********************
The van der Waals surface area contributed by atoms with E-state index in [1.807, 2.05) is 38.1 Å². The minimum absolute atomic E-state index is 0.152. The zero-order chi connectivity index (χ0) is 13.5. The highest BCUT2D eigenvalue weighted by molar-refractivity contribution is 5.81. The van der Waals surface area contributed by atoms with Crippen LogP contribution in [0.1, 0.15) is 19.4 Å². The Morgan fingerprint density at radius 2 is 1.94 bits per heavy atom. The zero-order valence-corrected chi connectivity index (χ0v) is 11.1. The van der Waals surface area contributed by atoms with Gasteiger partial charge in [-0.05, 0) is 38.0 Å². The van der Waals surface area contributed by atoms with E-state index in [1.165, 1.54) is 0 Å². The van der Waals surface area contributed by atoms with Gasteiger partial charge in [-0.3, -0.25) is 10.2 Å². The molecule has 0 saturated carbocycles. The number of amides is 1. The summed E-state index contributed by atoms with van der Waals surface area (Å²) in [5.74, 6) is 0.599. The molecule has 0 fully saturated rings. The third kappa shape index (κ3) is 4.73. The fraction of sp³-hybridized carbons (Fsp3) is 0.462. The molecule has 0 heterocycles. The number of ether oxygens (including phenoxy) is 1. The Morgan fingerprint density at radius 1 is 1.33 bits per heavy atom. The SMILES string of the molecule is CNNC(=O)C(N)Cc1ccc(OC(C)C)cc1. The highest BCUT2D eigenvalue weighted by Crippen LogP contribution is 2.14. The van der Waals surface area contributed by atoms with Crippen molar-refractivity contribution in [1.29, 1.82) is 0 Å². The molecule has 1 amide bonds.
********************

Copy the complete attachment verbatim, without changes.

The van der Waals surface area contributed by atoms with E-state index in [1.807, 2.05) is 38.1 Å². The minimum absolute atomic E-state index is 0.152. The zero-order chi connectivity index (χ0) is 13.5. The highest BCUT2D eigenvalue weighted by molar-refractivity contribution is 5.81. The van der Waals surface area contributed by atoms with Crippen LogP contribution in [0.1, 0.15) is 19.4 Å². The Morgan fingerprint density at radius 2 is 1.94 bits per heavy atom. The zero-order valence-corrected chi connectivity index (χ0v) is 11.1. The van der Waals surface area contributed by atoms with Gasteiger partial charge in [-0.05, 0) is 38.0 Å². The van der Waals surface area contributed by atoms with E-state index in [1.165, 1.54) is 0 Å². The van der Waals surface area contributed by atoms with Gasteiger partial charge in [-0.3, -0.25) is 10.2 Å². The molecule has 0 saturated carbocycles. The number of amides is 1. The summed E-state index contributed by atoms with van der Waals surface area (Å²) in [5.74, 6) is 0.599. The molecule has 0 fully saturated rings. The third kappa shape index (κ3) is 4.73. The fraction of sp³-hybridized carbons (Fsp3) is 0.462. The molecule has 0 heterocycles. The number of ether oxygens (including phenoxy) is 1. The Morgan fingerprint density at radius 1 is 1.33 bits per heavy atom. The SMILES string of the molecule is CNNC(=O)C(N)Cc1ccc(OC(C)C)cc1. The highest BCUT2D eigenvalue weighted by Crippen LogP contribution is 2.14. The van der Waals surface area contributed by atoms with Crippen molar-refractivity contribution in [1.29, 1.82) is 0 Å². The molecule has 1 amide bonds.